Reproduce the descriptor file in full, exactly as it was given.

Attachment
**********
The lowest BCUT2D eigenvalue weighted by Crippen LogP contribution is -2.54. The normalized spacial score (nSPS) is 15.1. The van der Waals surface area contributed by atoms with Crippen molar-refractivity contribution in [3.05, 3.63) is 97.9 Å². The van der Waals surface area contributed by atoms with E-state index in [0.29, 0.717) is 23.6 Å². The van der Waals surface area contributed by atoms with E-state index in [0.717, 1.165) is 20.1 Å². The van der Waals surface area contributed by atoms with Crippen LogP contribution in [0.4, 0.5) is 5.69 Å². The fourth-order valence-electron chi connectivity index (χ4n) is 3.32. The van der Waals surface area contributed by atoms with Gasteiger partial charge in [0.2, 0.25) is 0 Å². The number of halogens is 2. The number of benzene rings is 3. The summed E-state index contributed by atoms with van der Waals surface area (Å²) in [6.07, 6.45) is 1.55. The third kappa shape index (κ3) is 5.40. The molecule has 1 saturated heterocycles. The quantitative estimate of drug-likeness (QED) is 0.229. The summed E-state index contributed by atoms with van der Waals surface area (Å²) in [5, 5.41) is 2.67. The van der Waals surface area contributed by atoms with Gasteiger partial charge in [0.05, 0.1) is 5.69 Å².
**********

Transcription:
The lowest BCUT2D eigenvalue weighted by Crippen LogP contribution is -2.54. The normalized spacial score (nSPS) is 15.1. The van der Waals surface area contributed by atoms with Crippen molar-refractivity contribution in [3.05, 3.63) is 97.9 Å². The van der Waals surface area contributed by atoms with E-state index in [0.29, 0.717) is 23.6 Å². The van der Waals surface area contributed by atoms with E-state index in [0.717, 1.165) is 20.1 Å². The van der Waals surface area contributed by atoms with Crippen LogP contribution in [0.4, 0.5) is 5.69 Å². The fourth-order valence-electron chi connectivity index (χ4n) is 3.32. The van der Waals surface area contributed by atoms with Gasteiger partial charge in [0.2, 0.25) is 0 Å². The number of halogens is 2. The number of benzene rings is 3. The summed E-state index contributed by atoms with van der Waals surface area (Å²) in [6.07, 6.45) is 1.55. The third kappa shape index (κ3) is 5.40. The molecule has 1 saturated heterocycles. The quantitative estimate of drug-likeness (QED) is 0.229. The summed E-state index contributed by atoms with van der Waals surface area (Å²) in [5, 5.41) is 2.67. The van der Waals surface area contributed by atoms with Gasteiger partial charge in [0.05, 0.1) is 5.69 Å².